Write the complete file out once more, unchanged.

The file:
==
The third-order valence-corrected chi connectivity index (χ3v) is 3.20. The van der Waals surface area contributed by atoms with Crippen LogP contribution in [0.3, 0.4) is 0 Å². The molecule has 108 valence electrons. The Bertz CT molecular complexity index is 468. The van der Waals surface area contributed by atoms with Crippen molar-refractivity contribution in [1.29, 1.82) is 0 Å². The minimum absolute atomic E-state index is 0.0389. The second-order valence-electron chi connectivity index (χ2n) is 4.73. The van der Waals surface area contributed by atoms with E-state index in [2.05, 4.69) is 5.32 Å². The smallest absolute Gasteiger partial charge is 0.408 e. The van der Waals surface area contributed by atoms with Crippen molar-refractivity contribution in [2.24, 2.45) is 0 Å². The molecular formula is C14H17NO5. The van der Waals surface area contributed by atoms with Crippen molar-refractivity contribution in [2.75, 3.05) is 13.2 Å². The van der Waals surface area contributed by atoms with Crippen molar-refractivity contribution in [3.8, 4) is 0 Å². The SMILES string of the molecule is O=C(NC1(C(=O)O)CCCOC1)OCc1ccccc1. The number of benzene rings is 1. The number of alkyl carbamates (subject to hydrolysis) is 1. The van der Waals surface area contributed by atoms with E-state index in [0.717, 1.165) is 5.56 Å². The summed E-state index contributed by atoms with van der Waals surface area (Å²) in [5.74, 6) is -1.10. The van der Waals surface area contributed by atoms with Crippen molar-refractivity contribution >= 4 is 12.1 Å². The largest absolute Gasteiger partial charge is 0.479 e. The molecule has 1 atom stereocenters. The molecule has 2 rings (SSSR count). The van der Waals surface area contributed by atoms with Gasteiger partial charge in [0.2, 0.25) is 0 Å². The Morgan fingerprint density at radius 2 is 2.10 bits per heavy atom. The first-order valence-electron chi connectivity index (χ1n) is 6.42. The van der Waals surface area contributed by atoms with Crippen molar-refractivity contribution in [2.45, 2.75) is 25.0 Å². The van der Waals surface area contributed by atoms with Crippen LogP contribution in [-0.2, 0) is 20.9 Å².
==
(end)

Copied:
The third-order valence-corrected chi connectivity index (χ3v) is 3.20. The van der Waals surface area contributed by atoms with Crippen LogP contribution in [0.3, 0.4) is 0 Å². The molecule has 108 valence electrons. The Bertz CT molecular complexity index is 468. The van der Waals surface area contributed by atoms with Crippen molar-refractivity contribution in [1.29, 1.82) is 0 Å². The minimum absolute atomic E-state index is 0.0389. The second-order valence-electron chi connectivity index (χ2n) is 4.73. The van der Waals surface area contributed by atoms with E-state index in [2.05, 4.69) is 5.32 Å². The smallest absolute Gasteiger partial charge is 0.408 e. The van der Waals surface area contributed by atoms with Crippen molar-refractivity contribution in [2.24, 2.45) is 0 Å². The molecular formula is C14H17NO5. The van der Waals surface area contributed by atoms with Crippen molar-refractivity contribution in [2.75, 3.05) is 13.2 Å². The van der Waals surface area contributed by atoms with Crippen molar-refractivity contribution in [3.8, 4) is 0 Å². The SMILES string of the molecule is O=C(NC1(C(=O)O)CCCOC1)OCc1ccccc1. The number of benzene rings is 1. The number of alkyl carbamates (subject to hydrolysis) is 1. The van der Waals surface area contributed by atoms with E-state index in [0.717, 1.165) is 5.56 Å². The summed E-state index contributed by atoms with van der Waals surface area (Å²) in [5.74, 6) is -1.10. The van der Waals surface area contributed by atoms with Crippen molar-refractivity contribution >= 4 is 12.1 Å². The largest absolute Gasteiger partial charge is 0.479 e. The molecule has 1 atom stereocenters. The molecule has 2 rings (SSSR count). The van der Waals surface area contributed by atoms with Gasteiger partial charge in [0.2, 0.25) is 0 Å². The Morgan fingerprint density at radius 2 is 2.10 bits per heavy atom. The first-order valence-electron chi connectivity index (χ1n) is 6.42. The van der Waals surface area contributed by atoms with Crippen molar-refractivity contribution in [2.45, 2.75) is 25.0 Å². The van der Waals surface area contributed by atoms with Crippen LogP contribution in [-0.2, 0) is 20.9 Å².